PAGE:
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  • Author: Agata Majchrzak x
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The role of neuronal apoptosis inhibitory protein (NAIP) in acute myeloid leukemia patients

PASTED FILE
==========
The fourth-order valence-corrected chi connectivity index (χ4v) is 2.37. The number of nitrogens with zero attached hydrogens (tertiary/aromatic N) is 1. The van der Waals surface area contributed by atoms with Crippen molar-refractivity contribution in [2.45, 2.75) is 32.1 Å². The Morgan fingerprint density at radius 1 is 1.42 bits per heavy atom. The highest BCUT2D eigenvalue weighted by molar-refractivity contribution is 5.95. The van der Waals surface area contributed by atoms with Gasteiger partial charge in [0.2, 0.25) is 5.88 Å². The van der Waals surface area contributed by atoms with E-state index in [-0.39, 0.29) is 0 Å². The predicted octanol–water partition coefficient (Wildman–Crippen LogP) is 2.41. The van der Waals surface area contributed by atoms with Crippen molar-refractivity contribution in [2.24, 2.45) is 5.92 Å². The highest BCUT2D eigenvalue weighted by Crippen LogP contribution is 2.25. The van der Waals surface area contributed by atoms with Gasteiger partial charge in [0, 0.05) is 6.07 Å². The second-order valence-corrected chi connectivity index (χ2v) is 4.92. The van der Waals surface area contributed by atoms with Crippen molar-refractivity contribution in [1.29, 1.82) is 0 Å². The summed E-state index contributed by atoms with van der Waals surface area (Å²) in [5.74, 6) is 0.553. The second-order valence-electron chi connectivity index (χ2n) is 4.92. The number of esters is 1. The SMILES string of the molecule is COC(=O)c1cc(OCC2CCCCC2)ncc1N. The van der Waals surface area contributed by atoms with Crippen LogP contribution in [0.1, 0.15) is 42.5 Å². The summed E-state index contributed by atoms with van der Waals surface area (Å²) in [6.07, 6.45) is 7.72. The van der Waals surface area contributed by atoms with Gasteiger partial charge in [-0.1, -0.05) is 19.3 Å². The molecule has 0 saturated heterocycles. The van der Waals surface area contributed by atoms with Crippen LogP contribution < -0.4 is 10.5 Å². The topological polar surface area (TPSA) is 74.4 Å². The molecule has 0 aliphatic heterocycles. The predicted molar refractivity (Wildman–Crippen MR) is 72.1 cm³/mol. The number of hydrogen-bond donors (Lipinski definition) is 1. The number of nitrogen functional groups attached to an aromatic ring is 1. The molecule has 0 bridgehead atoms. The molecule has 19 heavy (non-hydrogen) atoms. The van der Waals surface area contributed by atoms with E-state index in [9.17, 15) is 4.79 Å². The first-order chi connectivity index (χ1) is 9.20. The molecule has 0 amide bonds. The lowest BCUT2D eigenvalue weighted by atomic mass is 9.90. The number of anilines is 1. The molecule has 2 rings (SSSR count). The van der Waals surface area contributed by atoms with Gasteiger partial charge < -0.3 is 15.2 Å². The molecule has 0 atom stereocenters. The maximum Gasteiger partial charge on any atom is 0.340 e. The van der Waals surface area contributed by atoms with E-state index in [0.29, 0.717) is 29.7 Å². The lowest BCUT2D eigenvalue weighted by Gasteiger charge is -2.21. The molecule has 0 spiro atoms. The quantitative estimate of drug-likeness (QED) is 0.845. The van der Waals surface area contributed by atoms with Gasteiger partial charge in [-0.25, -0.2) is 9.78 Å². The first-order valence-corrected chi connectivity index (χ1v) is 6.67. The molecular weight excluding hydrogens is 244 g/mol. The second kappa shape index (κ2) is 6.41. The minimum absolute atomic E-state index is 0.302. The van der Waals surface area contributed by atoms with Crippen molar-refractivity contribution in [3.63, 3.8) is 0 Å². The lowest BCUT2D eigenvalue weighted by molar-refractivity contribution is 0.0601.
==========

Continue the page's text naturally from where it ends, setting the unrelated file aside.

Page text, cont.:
Acute myeloid leukemia (AML) is a heterogeneous, highly malignant neoplasm. Apoptosis is a complex process executed by caspases and suppressed by the inhibitor of apoptosis (IAP) family. Neuronal apoptosis inhibitory protein (NAIP), IAP’s member, may play an exceptional role in the mechanisms of tumors’ resistance to chemotherapy. The aims of the study were to assess the expression of NAIP in leukemic blasts of AML patients using flow cytometry and to evaluate its influence on disease outcome. NAIP expression was found in 106 out of 108 patients. A higher complete response rate was associated with a low expression of NAIP, age < 60 yo, and white blood cell count < 20 G/L (p = 0.009, p = 0.033, and p = 0.076, respectively) in univariate analyses and a low NAIP expression and age < 60 yo (p = 0.025 and p = 0.013, respectively) in multivariate analyses. Longer overall survival (OS) in the univariate analysis was influenced by a low NAIP expression, age < 60 yo, and intensive chemotherapy (p = 0.033, p < 0.001, and p < 0.001, respectively). In the intensively treated group, better OS was observed in patients with age < 60 yo, de novo AML, and a low NAIP expression (p = 0.03, p = 0.024, and p = 0.07, respectively). In multivariate analysis, longer OS was associated with age < 60 yo (p = 0.009) and de novo AML (p = 0.007). In conclusion, we suggest that NAIP might play an adverse role in response to chemotherapy.

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